The answer is yes. Stress can cause a heart murmur in cats. This can happen even if your cat is not in a high stress state. It is a sudden, strong pulse and can be felt by cats that are young or old. It can last anywhere from one to three weeks and is usually not serious, so it is important to see your veterinarian immediately.
Also, cats can have the same heart murmur as dogs. So cats can have heart murmurs, but the problem is that cats have a different organ (the heart) than dogs. Because of this, cats can also have heart murmurs, especially if they are in a stressful situation. They should get checked out by a vet.
There are a variety of different causes of heart murmurs, but stress and anxiety are two of the most common ones. If you are feeling stressed or anxious, you might have a heart murmur. The problem is that cats can’t feel stress and anxiety. So cats can have heart murmurs, but the problem is that cats have a different organ the heart than dogs. Because of this, cats can also have heart murmurs, especially if they are in a stressful situation.
This is one of the reasons cats who are stressed out are at an increased risk of having a heart murmur. The other one is if they are stressed they are more likely to have an enlarged heart.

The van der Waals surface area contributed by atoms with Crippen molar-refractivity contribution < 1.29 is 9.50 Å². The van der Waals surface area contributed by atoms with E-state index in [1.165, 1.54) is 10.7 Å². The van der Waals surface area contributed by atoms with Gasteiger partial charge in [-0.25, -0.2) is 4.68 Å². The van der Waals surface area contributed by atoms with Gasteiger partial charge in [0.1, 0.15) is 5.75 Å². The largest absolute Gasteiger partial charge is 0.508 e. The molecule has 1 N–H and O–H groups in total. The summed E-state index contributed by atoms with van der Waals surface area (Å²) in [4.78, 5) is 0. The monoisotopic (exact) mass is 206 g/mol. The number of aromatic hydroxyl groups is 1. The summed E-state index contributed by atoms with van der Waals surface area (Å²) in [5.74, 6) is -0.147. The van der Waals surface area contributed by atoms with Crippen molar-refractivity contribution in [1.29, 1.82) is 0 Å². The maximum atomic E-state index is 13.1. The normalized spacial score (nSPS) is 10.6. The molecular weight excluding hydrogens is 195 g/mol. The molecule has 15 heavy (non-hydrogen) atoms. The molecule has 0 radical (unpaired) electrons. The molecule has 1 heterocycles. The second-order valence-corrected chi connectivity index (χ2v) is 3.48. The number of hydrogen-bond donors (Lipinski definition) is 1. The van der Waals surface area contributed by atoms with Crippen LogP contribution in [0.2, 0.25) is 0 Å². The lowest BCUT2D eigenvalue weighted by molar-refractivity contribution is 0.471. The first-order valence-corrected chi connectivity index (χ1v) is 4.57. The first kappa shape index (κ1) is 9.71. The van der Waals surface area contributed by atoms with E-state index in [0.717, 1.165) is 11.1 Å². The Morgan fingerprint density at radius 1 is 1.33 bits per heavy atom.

The problem is that the heart is a very small organ that only functions about 30 percent of the time. Your heart is constantly pumping blood around your body, and if it doesn’t do its job properly the blood flow can be reduced or even stop altogether. It’s like trying to fight a fire while someone is throwing buckets of sand on you.
If you have a heart murmur, it can cause a lot of distress and anxiety, especially if it is loud and causes you to feel light headed. And the more it is, the more likely you will have a heart attack. So it is important to find out the cause of your murmur and to be able to treat it.
As a general rule, if your murmur has a loud noise, it is usually due to something that is not in your body. Most people have a murmur when they have an ear infection, or when they have been playing a lot of video games. It may also be due to a problem in your heart, kidneys, or other organs. The problem is that these organ problems can be severe, and it is very important to find out what is causing the murmur and treat it.
A few years ago a new study was published in the New England Journal of Medicine. They found that cats with a murmur due to a heart murmur had a higher than average chance of dying from a heart attack within the next decade.
If your cat doesn’t have a murmur, that’s usually because it’s caused by a problem in their heart. However, if your cat has a murmur and you don’t get them checked out, it is possible that it might be due to a problem in your heart, kidneys, or other organs.
A cat whose heart attack is caused by a heart murmur is much more likely to die from a heart attack because it is more likely to be a serious problem later on.